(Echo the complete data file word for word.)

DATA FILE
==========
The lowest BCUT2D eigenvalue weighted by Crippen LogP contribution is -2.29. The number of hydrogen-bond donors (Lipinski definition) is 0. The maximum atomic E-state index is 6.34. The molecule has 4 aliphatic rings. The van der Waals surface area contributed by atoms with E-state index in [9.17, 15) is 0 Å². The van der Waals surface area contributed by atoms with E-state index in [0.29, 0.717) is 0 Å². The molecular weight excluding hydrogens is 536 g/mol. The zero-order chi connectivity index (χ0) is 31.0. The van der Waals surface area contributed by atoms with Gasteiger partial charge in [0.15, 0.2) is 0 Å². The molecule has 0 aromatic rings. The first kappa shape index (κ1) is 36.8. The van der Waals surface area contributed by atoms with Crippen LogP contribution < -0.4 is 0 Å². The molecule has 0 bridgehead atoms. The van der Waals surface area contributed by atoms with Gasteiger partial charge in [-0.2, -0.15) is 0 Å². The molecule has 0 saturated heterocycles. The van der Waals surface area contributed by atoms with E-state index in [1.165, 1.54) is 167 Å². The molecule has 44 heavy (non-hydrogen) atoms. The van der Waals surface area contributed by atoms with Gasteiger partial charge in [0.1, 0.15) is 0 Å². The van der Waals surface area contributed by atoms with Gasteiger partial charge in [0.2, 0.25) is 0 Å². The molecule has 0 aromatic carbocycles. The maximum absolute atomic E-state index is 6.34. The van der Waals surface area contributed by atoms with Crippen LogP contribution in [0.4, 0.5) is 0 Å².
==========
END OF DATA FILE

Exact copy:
The lowest BCUT2D eigenvalue weighted by Crippen LogP contribution is -2.29. The number of hydrogen-bond donors (Lipinski definition) is 0. The maximum atomic E-state index is 6.34. The molecule has 4 aliphatic rings. The van der Waals surface area contributed by atoms with E-state index in [9.17, 15) is 0 Å². The van der Waals surface area contributed by atoms with E-state index in [0.29, 0.717) is 0 Å². The molecular weight excluding hydrogens is 536 g/mol. The zero-order chi connectivity index (χ0) is 31.0. The van der Waals surface area contributed by atoms with Gasteiger partial charge in [0.15, 0.2) is 0 Å². The molecule has 0 aromatic rings. The first kappa shape index (κ1) is 36.8. The van der Waals surface area contributed by atoms with Crippen LogP contribution < -0.4 is 0 Å². The molecule has 0 bridgehead atoms. The van der Waals surface area contributed by atoms with Gasteiger partial charge in [-0.2, -0.15) is 0 Å². The molecule has 0 saturated heterocycles. The van der Waals surface area contributed by atoms with E-state index in [1.165, 1.54) is 167 Å². The molecule has 44 heavy (non-hydrogen) atoms. The van der Waals surface area contributed by atoms with Gasteiger partial charge in [0.1, 0.15) is 0 Å². The van der Waals surface area contributed by atoms with Gasteiger partial charge in [0.2, 0.25) is 0 Å². The molecule has 0 aromatic carbocycles. The maximum absolute atomic E-state index is 6.34. The van der Waals surface area contributed by atoms with Crippen LogP contribution in [0.4, 0.5) is 0 Å².